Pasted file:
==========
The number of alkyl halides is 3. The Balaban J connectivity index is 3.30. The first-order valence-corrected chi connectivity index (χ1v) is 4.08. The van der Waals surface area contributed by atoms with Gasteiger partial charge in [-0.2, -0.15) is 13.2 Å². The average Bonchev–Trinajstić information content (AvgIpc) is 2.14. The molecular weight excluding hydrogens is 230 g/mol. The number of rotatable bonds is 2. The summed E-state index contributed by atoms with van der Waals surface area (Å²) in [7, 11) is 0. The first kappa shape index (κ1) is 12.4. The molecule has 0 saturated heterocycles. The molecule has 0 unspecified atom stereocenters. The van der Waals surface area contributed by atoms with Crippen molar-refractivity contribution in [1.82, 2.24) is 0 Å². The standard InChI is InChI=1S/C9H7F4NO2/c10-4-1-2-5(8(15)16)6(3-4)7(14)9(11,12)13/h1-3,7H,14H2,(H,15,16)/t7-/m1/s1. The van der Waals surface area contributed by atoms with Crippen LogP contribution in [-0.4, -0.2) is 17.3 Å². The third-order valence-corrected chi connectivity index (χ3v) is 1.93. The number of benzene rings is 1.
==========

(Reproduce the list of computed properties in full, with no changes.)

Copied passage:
The number of alkyl halides is 3. The Balaban J connectivity index is 3.30. The first-order valence-corrected chi connectivity index (χ1v) is 4.08. The van der Waals surface area contributed by atoms with Gasteiger partial charge in [-0.2, -0.15) is 13.2 Å². The average Bonchev–Trinajstić information content (AvgIpc) is 2.14. The molecular weight excluding hydrogens is 230 g/mol. The number of rotatable bonds is 2. The summed E-state index contributed by atoms with van der Waals surface area (Å²) in [7, 11) is 0. The first kappa shape index (κ1) is 12.4. The molecule has 0 saturated heterocycles. The molecule has 0 unspecified atom stereocenters. The van der Waals surface area contributed by atoms with Crippen molar-refractivity contribution in [1.82, 2.24) is 0 Å². The standard InChI is InChI=1S/C9H7F4NO2/c10-4-1-2-5(8(15)16)6(3-4)7(14)9(11,12)13/h1-3,7H,14H2,(H,15,16)/t7-/m1/s1. The van der Waals surface area contributed by atoms with Crippen LogP contribution in [-0.4, -0.2) is 17.3 Å². The third-order valence-corrected chi connectivity index (χ3v) is 1.93. The number of benzene rings is 1.